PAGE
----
Welcome to Part 2 of our Top 20 RPG Summer Towns feature! This time we visit some hot springs, great Zelda home towns, and even some real life British locations.
Lonalulu – Dragon Quest XI: Echoes of an Elusive Age
by Wes Iliff
If you enjoy summers at the beach, you’ll have a hard time finding a more picturesque locale than Lonalulu. After all, it’s basically Hawaii. Beaches, boats, luaus, drinks, and deeply superstitious stories about evil mermaids make Lonalulu the perfect summer vacay. Well, maybe not that last one, but don’t worry too much. Even the worst stories (eventually) prove the town slogan true: Lonalulu is for lovers.
Okay, so I just made up that slogan and hope it will catch on. Still, one visit and you’ll be charmed by a tropical paradise where the water is cool, the food is hot, and the canon is fired irregularly throughout the day and night. Hey, no paradise is perfect, right?
Outset Island – The Legend of Zelda: The Wind Waker
by Mario Garcia
Outset Island screams RPG hometown in all the best ways. It has a peaceful and idyllic vibe, charming music, welcoming characters, gets invaded by monsters, etc. The tropical island setting, however, is what makes this hometown stand out amidst the largely Hyrule-focused Legend of Zelda series. The tranquil Outset Island is just the beginning of a grand adventure where the old Hyrule has disappeared into legend and Link has a whole new ocean to explore. That sense of exploration and nautical travel inspires much of the gameplay, leading Outset Island and the rest of The Legend of Zelda: The Wind Waker to occupy my summer travel thoughts.
Besaid Island – Final Fantasy X
by Mario Garcia
Besaid Island’s music is a vibe. That alone should warrant its inclusion on this list. Still, the place Besaid Island occupies in Final Fantasy X’s story makes it even more memorable. This tranquil tropical beach is one of the first locations that Tidus visits in the unfamiliar world of Spira, and it stands in stark contrast to the brutal monster attacks and religious corruption seen later on. Besaid Island’s chill villagers are far removed from the Yevon faith’s corrupt leadership, and set a peaceful tone when sharing Spira’s religious practices with Tidus. Final Fantasy X’s more subversive themes of death, loss, and religion hit that much harder thanks to Besaid Island’s relaxed introduction to Spira.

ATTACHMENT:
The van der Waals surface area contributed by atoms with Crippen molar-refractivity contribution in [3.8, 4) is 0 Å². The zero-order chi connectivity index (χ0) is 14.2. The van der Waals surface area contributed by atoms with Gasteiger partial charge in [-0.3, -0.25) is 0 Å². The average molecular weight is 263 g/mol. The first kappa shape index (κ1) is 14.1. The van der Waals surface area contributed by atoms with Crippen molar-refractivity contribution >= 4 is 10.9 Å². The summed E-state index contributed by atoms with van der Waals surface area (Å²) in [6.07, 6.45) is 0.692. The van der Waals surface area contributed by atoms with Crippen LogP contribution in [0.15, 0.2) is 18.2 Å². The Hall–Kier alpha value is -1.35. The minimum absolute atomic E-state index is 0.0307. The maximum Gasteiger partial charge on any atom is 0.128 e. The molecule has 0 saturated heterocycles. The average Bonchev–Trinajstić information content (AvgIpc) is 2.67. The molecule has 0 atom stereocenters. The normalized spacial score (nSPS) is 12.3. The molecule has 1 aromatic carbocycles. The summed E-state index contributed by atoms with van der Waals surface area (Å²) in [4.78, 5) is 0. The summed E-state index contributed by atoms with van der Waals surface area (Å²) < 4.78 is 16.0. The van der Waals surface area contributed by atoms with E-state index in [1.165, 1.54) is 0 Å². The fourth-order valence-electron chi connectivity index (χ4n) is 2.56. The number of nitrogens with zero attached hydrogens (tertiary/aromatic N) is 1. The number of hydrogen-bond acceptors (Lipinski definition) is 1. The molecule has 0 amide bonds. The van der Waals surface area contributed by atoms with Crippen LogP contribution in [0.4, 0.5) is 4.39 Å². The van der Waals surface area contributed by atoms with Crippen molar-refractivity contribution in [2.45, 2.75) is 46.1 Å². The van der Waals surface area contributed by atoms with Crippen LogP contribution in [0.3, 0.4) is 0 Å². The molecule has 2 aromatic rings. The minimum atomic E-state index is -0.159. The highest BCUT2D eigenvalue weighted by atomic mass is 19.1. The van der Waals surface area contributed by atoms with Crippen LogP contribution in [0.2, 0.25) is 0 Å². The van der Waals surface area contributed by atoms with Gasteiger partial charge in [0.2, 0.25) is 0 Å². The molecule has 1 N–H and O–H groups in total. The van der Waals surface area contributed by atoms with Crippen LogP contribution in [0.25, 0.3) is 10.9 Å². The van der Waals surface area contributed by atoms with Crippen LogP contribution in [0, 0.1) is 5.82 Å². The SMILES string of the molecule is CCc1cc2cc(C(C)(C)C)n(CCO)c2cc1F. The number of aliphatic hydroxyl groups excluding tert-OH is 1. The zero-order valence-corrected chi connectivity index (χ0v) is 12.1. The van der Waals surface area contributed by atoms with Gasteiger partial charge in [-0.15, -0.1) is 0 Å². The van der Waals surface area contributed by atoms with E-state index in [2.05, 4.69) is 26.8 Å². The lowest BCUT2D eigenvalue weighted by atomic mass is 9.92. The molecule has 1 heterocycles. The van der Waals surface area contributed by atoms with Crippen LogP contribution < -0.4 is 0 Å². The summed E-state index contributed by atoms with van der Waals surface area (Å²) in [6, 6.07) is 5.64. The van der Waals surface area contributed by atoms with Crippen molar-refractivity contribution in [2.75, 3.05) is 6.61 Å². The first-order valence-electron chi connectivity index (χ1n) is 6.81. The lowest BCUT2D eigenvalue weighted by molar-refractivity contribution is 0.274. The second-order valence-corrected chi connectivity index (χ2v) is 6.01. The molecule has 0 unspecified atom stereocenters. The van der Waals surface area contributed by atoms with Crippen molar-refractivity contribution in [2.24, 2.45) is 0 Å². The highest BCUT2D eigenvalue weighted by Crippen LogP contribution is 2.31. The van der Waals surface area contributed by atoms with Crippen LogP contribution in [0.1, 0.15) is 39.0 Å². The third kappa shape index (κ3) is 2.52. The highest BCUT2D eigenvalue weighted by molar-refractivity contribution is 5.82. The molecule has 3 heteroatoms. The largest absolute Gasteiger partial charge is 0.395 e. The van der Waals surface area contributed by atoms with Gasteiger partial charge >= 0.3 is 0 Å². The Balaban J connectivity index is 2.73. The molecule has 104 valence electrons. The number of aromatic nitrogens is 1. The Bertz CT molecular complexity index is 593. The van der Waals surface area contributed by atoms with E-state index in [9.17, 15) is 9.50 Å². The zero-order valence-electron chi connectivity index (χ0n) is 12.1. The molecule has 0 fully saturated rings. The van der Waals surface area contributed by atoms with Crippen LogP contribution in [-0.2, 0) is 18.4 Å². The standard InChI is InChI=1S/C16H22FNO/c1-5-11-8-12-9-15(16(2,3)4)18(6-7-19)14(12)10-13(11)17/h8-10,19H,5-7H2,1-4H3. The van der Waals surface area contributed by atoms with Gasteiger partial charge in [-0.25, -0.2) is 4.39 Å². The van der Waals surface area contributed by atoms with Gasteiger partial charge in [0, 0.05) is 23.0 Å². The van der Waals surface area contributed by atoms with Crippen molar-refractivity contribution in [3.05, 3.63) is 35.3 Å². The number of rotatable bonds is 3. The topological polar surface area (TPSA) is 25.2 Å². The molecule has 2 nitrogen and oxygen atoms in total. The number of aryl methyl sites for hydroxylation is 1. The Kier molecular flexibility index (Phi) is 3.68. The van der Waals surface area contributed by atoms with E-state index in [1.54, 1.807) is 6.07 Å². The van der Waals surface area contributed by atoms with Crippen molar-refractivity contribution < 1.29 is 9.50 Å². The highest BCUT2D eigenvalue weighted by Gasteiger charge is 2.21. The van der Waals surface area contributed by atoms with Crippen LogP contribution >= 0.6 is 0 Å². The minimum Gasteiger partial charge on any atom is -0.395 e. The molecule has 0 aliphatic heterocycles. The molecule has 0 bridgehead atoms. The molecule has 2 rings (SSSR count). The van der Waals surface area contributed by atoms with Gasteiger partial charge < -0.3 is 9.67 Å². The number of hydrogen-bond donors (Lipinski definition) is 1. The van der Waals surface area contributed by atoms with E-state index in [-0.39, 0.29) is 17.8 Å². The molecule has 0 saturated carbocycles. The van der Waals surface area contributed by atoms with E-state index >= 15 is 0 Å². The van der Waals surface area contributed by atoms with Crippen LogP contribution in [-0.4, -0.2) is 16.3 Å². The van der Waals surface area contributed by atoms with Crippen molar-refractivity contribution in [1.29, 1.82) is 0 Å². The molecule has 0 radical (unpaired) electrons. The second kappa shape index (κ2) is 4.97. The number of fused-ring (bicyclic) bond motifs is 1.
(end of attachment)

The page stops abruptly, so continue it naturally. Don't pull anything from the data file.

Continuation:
Fisherman’s Horizon – Final Fantasy VIII
by Sam-James Gordon
Fisherman’s Horizon is an important location in Final Fantasy VIII that’s oozing with charm. This is quite apparent the moment Squall and company first disembark at its unconventional docks. Built on pillars rising out of the ocean, Fisherman’s Horizon isn’t an ideal vacation spot for those afraid of heights, but that’s a non-issue for our party members who live in a floating Garden.
Apart from its abundance of sea views, its peace loving community, and nostalgic soundtrack, the story segments that take place in Fisherman’s Horizon give it a uniquely summery vibe. The Garden Festival Committee ends up holding a concert there, leading to Squall and Rinoa sharing some tender dialogue together. It’s all a bit Grease if you ask me, but maybe that was intentional. After all, what says “young love” better than a summer romance? The playlists make themselves.
Yukumo Village – Monster Hunter Generations
by Michael Sollosi
A visit to a mountain town surrounded by bamboo groves and babbling brooks is a beautiful (and more temperate) alternative to a summer holiday in a sweltering seaside city. Yukumo is a picturesque Japanese-style village dotted with charming wooden buildings. A fabulous natural hot spring rejuvenates patrons to peak condition and its keepers provide a refreshing bathside beverage service. The nearby Misty Peaks trailhead is perfect for hiking, bug-catching, running from wild boars called Bullfango, or grilling Well-Done Steaks over an open fire. Yukumo’s denizens, including many anthropomorphic cats, are friendly and welcoming, with the most common local jobs being agriculture, carpentry, and exterminating hostile wyverns and fanged beasts.
Sure, Yukumo might give off the vibe of an autumn village rather than a summer one, but if you want to go to the mountains rather than the beach for a summer vacation, Yukumo is a perfect spot… if it isn’t besieged by an agitated Zinogre or Mizutsune.
Verona Beach – Boyfriend Dungeon
by Audra Bowling